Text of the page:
Editorial


 

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One Word Likely to Define 2016: Volatility

By: Brad Kuvin

Monday, February 1, 2016
 

I’m hearing it repeatedly: Production volumes and order frequencies are wildly fluctuating, as unpredictable as ever. For metalformers, this is pushing flexibility and responsiveness to the forefront. Consider this quote from Buckley Brinkman, executive director and CEO of the Wisconsin Center for Manufacturing and Productivity:

“(Manufacturing production) is more volatile than it’s ever been…Everybody is trying to shorten their supply chains and make them more responsive to the market and to the end consumer.”

As demand seems to change direction as often as the wind, accurate forecasting becomes critical to ensuring that suppliers (metalformers) remain profitable as they “go with the flow.” This means that metalformers, in the midst of a volatile market, need to snuggle up more closely than ever to their customers. They also must strive to expand their knowledge regarding their customers’ customers.

In short, you as Tier suppliers, must study the consumer markets impacting your production schedules, and collaborate with your customers to gauge their needs. Then you must effectively plan to meet their needs, efficiently and profitably.

Some key questions you might ask customers, to help you effectively manage volatility, include asking for the opportunity to help them manage their inventory, and asking if they will accept smaller orders delivered more frequently. While I know that many do not want to carry excessive inventory, and in most cases would prefer to steer clear of short runs that require numerous production-line resets, these scenarios will become more likely in the near term. And, maybe the long term, as customers increasingly are developing products with shorter lifecycles while demanding compressed product-launch cycles.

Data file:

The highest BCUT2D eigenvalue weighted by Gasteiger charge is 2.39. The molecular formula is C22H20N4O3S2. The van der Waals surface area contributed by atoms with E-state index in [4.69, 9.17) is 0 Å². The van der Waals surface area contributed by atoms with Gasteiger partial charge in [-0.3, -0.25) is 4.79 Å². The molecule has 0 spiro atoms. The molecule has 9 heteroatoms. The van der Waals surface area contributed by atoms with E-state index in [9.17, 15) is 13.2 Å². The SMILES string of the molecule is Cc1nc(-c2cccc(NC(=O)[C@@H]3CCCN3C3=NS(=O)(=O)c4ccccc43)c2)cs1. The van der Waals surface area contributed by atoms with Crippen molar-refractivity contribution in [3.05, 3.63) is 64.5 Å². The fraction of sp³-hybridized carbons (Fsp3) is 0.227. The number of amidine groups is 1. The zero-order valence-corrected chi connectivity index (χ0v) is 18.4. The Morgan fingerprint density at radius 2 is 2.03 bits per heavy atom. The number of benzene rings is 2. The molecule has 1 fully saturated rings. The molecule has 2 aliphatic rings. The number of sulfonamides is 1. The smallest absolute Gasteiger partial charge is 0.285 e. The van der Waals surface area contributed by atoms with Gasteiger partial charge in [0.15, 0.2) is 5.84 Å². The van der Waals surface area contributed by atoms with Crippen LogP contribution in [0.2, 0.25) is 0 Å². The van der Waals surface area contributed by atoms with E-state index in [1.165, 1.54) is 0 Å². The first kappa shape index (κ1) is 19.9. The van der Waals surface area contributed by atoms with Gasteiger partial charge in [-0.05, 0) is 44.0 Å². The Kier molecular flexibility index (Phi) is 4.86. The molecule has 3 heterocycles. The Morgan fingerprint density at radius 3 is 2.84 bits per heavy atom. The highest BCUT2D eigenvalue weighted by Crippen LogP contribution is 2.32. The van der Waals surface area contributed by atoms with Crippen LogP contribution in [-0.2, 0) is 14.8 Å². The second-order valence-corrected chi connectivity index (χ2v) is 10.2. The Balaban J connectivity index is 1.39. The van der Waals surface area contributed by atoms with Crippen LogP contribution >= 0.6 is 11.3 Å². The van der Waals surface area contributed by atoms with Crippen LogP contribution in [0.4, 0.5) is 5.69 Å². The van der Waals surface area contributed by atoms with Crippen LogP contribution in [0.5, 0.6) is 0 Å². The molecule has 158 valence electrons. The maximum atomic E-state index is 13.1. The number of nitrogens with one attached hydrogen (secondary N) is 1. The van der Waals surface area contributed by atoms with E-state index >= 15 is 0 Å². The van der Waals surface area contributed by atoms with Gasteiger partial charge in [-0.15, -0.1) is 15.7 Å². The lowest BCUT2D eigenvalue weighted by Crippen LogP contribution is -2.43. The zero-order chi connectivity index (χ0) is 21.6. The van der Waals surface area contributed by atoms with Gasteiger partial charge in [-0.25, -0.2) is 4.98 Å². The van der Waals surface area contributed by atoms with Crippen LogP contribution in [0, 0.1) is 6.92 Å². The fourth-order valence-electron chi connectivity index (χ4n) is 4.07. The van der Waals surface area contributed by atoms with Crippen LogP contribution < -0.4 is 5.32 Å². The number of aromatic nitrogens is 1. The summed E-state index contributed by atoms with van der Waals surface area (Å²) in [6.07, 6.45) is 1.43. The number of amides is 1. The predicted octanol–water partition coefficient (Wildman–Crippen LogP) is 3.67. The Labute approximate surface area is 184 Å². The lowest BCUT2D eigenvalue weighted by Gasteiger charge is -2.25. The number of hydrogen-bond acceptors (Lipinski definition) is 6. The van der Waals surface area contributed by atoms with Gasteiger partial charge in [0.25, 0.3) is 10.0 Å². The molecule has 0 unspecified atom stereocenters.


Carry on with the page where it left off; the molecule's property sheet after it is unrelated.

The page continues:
To get started on optimizing the demand-planning process, concentrate on the top few customers and the products you manufacture for them. How well can you predict when these products will sell and how much will sell? Do you know who buys the end products, and why they buy them?

Getting closer to your customers and moving to complete (as much as possible) collaboration is the trick to optimizing forecast accuracy. A recent article from supply-chain optimization strategists at The Hackett Group says as much, and offers additional advice. For example, metalforming-plant managers would be wise to immerse themselves in understanding key market trends impacting the demand of the products they manufacture. At the very least, select a few of the most important products and become experts in demand-planning for them.

Better forecasts, particularly during volatile times, will minimize the safety stock your company needs to carry—lower average inventory levels and more frequent turns will result.

 


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